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The J. Paul Getty Museum spotlights modern Japan with 'In Focus: Tokyo' exhibition
Daido Moriyama, Bar, 2002. Gelatin silver print, 28 x 41.6 cm. © Daido Moriyama. The J. Paul Getty Museum, Los Angeles, Purchased with funds provided by the Photographs Council.

LOS ANGELES, CA.- On view at the J. Paul Getty Museum at the Getty Center from August 5 through December 14, 2014, In Focus: Tokyo features more than thirty photographs from the Museum’s collection that portray Japan’s capital city as a dense and hyperreal megalopolis.

Organized by senior curator Judith Keller and assistant curator Amanda Maddox, both in the Department of Photographs at the J. Paul Getty Museum, this exhibition includes the work of four contemporary Japanese photographers: Mikiko Hara, Daido Moriyama, Shigeichi Nagano, and Masato Seto. Their work engages with different aspects of life in Tokyo, from the city’s anonymous residents and towering buildings, to its serene parks and frenzied nightlife. Shown together, the selected photographs reflect the complexity of Japanese society and the variety found in Tokyo’s urban landscape.

For nearly a decade, the Getty Museum has been collecting Japanese photography in earnest. This show represents the first occasion on which these works have been exhibited at the Getty. All of the works in the exhibition were purchased with funds provided by the Getty Museum’s Photographs Council, who generously support the expansion of the Museum’s collection.

“We are fortunate to have had the opportunity, with the support of our Photographs Council, to acquire these wonderful works of art, now on view. The photographers in this exhibition tell very different visual stories about the city they call home, but each of them has a unique and compelling viewpoint,” said Keller.

The oldest photographer in the exhibition, Shigeichi Nagano, has observed the perpetual rebuilding of Tokyo since the 1950s. He is largely recognized for his treatment of that city’s ever-changing street scene, with its reconstruction both above and below ground. His images showcase the built environment in Tokyo as a melting pot of traditional and modern architecture, revealing the city as simultaneously intimate and giant in scale. Capturing residents of Tokyo as they walk the streets and perform routine activities, Nagano underscores how people interact with their surroundings and how they exist in this fast, densely-populated capital. Made within the last twenty five years, the photographs on view reveal how the urban landscape of Tokyo reflects the duality between Japan’s historic past and its contemporary, forward-looking ambitions.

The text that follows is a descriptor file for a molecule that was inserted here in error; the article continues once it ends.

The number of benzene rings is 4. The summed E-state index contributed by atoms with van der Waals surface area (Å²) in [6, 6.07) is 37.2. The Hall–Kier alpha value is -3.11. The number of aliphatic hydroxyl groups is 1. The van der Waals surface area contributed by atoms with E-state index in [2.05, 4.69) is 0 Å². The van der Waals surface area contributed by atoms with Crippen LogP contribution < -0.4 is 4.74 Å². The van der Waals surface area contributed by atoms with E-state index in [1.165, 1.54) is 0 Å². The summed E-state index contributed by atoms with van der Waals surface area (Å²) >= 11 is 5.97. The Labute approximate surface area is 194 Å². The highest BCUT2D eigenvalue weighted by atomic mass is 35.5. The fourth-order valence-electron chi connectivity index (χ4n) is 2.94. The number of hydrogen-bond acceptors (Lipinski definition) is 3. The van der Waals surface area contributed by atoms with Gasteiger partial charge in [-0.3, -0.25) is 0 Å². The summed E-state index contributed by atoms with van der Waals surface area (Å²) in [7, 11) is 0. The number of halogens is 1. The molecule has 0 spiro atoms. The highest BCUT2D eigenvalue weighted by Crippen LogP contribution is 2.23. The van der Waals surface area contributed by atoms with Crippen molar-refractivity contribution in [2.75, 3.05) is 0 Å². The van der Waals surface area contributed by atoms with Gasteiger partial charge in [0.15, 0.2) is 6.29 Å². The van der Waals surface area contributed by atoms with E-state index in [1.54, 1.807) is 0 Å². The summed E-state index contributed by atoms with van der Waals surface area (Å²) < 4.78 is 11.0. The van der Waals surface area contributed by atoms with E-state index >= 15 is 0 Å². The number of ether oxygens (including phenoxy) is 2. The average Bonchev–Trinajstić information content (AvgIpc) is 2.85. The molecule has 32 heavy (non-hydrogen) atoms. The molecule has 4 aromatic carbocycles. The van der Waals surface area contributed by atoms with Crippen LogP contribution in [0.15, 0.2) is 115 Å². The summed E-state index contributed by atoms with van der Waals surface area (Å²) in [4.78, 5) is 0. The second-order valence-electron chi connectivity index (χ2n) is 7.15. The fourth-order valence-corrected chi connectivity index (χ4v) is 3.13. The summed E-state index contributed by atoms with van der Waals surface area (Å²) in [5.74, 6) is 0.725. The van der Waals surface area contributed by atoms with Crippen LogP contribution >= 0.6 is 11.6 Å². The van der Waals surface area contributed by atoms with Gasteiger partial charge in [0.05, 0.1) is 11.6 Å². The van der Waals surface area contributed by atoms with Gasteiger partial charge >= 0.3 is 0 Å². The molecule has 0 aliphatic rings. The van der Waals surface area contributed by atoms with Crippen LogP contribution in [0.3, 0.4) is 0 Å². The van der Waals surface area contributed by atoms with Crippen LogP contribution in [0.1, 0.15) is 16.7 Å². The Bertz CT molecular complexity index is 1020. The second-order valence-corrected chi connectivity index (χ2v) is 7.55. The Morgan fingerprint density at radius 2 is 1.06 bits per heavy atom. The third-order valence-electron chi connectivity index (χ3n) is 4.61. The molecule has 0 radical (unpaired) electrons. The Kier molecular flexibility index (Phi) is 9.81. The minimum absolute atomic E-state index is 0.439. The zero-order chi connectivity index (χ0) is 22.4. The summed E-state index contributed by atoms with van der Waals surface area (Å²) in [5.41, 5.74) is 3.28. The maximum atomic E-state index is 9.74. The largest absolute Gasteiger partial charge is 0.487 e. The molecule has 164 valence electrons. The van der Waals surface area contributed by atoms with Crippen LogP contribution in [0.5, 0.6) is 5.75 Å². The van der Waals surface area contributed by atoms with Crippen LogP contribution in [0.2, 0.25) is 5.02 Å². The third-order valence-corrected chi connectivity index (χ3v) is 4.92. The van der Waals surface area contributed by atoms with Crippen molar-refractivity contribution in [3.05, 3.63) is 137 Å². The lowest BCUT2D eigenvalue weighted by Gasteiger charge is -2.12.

Daido Moriyama actively seeks the underground scene in Tokyo, often focusing on the neighborhood of Shinjuku, known for its colossal train station, skyscrapers, bright neon signage, and alleyways crowded with small bars and clubs. His images represent the gritty side of the metropolis associated with yakuza mobsters, gambling houses, dive bars, and prostitution. Moriyama’s photographic style, characterized in Japanese as are, bure, boke (rough, blurred, out of focus), heightens the inherent darkness and strangeness of Tokyo’s clandestine underbelly.

Scenes captured outdoors, in locations scattered around Tokyo, can be seen in Masato Seto’s series picnic. Produced between 1996 and 2005, the project depicts the hard-won leisure of local couples escaping the cramped quarters of high-rise living for the scarce green space of public parks. Representing one family, couple, or individual at a time, Seto situates his subjects in the detached reality of their own private or public space. He created what critic Hiro Koike referred to as “invisible rooms”—plots of grass often defined by the customary plastic sheet—in which intimate moments have been openly displayed and captured by the photographer.

Working primarily in Tokyo’s labyrinthine subway system, Mikiko Hara also creates intimate, subdued portraits of individuals or couples isolated amid the throngs of businessmen, school children, and other Tokyoites. The anonymous passersby in her photographs become captivating subjects that appear frozen in a dreamlike world, suspended in time and detached from the chaos of the city that surrounds them. The muted tones displayed in Hara’s prints—achieved by the artist, who prints her own work—convey an intimacy somewhat at odds with the open spaces in which they occur.

“All of the photographers featured in In Focus: Tokyo portray their city at human scale,” says Maddox. “They have managed to represent an otherwise stratified, vertical metropolis as a place we can access intimately.”

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